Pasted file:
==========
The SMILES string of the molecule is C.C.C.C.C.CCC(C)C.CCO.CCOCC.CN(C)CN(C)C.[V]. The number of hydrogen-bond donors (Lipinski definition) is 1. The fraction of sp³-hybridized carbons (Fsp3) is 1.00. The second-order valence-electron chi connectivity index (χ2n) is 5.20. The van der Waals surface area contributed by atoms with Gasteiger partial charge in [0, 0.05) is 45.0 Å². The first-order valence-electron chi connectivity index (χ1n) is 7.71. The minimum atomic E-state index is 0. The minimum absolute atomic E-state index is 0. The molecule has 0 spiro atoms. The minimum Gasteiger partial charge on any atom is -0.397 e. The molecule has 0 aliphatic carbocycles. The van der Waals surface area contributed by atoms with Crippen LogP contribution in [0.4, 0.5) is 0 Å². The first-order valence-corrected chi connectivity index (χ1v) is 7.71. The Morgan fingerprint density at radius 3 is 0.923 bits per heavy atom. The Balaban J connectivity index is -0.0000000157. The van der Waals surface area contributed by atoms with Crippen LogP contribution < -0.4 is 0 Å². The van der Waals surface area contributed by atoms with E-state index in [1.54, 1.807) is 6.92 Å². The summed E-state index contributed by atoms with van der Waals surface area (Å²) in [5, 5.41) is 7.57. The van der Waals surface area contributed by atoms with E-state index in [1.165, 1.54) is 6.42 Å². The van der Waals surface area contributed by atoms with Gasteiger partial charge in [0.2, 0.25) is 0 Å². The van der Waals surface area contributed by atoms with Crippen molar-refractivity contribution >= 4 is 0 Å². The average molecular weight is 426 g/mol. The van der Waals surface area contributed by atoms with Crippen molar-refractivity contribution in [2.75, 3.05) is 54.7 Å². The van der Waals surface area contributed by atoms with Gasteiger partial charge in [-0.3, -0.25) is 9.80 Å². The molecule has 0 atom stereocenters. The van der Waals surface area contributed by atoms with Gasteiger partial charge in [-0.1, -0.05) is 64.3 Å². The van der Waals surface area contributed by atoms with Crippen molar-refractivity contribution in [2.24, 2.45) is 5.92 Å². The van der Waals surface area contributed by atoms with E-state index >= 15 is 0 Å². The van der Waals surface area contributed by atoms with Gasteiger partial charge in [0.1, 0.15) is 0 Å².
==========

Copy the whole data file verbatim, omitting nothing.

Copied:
The SMILES string of the molecule is C.C.C.C.C.CCC(C)C.CCO.CCOCC.CN(C)CN(C)C.[V]. The number of hydrogen-bond donors (Lipinski definition) is 1. The fraction of sp³-hybridized carbons (Fsp3) is 1.00. The second-order valence-electron chi connectivity index (χ2n) is 5.20. The van der Waals surface area contributed by atoms with Gasteiger partial charge in [0, 0.05) is 45.0 Å². The first-order valence-electron chi connectivity index (χ1n) is 7.71. The minimum atomic E-state index is 0. The minimum absolute atomic E-state index is 0. The molecule has 0 spiro atoms. The minimum Gasteiger partial charge on any atom is -0.397 e. The molecule has 0 aliphatic carbocycles. The van der Waals surface area contributed by atoms with Crippen LogP contribution in [0.4, 0.5) is 0 Å². The first-order valence-corrected chi connectivity index (χ1v) is 7.71. The Morgan fingerprint density at radius 3 is 0.923 bits per heavy atom. The Balaban J connectivity index is -0.0000000157. The van der Waals surface area contributed by atoms with Crippen LogP contribution < -0.4 is 0 Å². The van der Waals surface area contributed by atoms with E-state index in [1.54, 1.807) is 6.92 Å². The summed E-state index contributed by atoms with van der Waals surface area (Å²) in [5, 5.41) is 7.57. The van der Waals surface area contributed by atoms with E-state index in [1.165, 1.54) is 6.42 Å². The van der Waals surface area contributed by atoms with Gasteiger partial charge in [0.2, 0.25) is 0 Å². The van der Waals surface area contributed by atoms with Crippen molar-refractivity contribution >= 4 is 0 Å². The average molecular weight is 426 g/mol. The van der Waals surface area contributed by atoms with Crippen molar-refractivity contribution in [2.75, 3.05) is 54.7 Å². The van der Waals surface area contributed by atoms with Gasteiger partial charge in [-0.3, -0.25) is 9.80 Å². The molecule has 0 atom stereocenters. The van der Waals surface area contributed by atoms with Gasteiger partial charge in [-0.1, -0.05) is 64.3 Å². The van der Waals surface area contributed by atoms with Crippen molar-refractivity contribution in [2.24, 2.45) is 5.92 Å². The van der Waals surface area contributed by atoms with E-state index >= 15 is 0 Å². The van der Waals surface area contributed by atoms with Gasteiger partial charge in [0.1, 0.15) is 0 Å².